Several F1 team bosses have admitted to being surprised by the FIA putting on hold the sport's plan to add three Sprint events to its schedule in 2023.
The six-race plan had initially been tabled ahead of the 2022 season but was ultimately reduced to three events on the basis of a financial compromise that now sees each team permitted to spend $150,000 per sprint race outside of its budget cap.
Late last month at a meeting of the F1 Commission in London, teams reopened the debate on boosting the number of sprints to six for 2023.
But the super majority of 26 votes from 30 that was required to pass the sprint expansion was not reached, as the FIA which holds 10 votes was unwilling to support the plan, for now.
At the meeting chaired by FIA president Mohammed Ben Sulayem, the latter made clear that the governing body would be seeking a financial contribution from Formula 1 to green-light the sprint expansion.
That demand was reportedly not well received by several parties around the table, which prompted the FIA to agree to conduct a proper evaluation of the impact of the extra sprint races on its personnel, at which point it may reconsider its position.
McLaren Racing boss Zak Brown was among those that were taken aback by the FIA's unexpected stance.
"The FIA and Formula 1, at least since I’ve been around, have always been pretty aligned with each other coming into meetings," he said in Miami recently.
"So I think the table was a bit surprised that they hadn’t discussed that in advance and aligned it by the time they came in to the meeting. But I think at the end of the day, it’ll get sorted."
Mercedes F1 boss Toto Wolff stressed that Ben Sulayem was not against F1's plan to increase next year's number of Sprint events, but simply wanted more time to consider the ramifications of the proposal for the FIA.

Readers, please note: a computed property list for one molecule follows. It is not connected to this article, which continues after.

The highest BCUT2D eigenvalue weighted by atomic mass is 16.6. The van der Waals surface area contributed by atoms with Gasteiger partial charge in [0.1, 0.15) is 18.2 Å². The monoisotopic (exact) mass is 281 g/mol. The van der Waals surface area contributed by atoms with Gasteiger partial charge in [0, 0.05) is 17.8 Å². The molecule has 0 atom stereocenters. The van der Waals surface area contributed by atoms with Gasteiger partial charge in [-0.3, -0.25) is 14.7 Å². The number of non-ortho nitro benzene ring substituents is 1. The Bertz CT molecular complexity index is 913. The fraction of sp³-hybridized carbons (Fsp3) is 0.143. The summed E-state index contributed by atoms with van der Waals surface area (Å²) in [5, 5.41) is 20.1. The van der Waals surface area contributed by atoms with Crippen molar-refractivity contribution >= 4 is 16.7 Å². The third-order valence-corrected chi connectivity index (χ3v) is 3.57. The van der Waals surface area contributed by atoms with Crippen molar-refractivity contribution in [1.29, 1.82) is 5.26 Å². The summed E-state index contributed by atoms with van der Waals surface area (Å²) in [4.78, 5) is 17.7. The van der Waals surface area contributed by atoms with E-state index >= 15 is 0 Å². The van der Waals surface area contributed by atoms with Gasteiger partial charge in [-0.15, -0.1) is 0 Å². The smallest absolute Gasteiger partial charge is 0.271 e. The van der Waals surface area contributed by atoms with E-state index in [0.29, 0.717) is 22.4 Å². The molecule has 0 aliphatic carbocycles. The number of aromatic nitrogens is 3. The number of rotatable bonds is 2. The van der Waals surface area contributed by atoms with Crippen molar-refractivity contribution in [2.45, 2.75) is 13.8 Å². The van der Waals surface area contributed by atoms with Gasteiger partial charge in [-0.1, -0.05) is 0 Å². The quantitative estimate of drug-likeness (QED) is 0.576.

"I think that scrutiny needs to be given on the decisions we take," said Wolff. "And I’m sure that between Stefano and Mohammed, we’re going to come to a resolution.
"For Mohammed it was important to hear the FIA’s members’ opinion, and he wasn’t against it, just that he needed more time for that decision."
Alpine chief executive Laurent Rossi agreed with Wolff that it is "just a matter of time" before all parties agree on the F1's plan
"It’s good that all the governing bodies are making sure they’re fully aligned – because once you get there, you cannot really pull back," he said.
"So, I think it’s nice that we are working properly, we will have a bit of a debate and a bit of homework until we get to an alignment, and we just go for it."
F1's first Sprint race of 2022 took place at Imola last month, with the Austrian Grand Prix at the Red Bull Ring in July and the Brazilian Grand Prix at Interlagos in November hosting the next two Saturday afternoon events.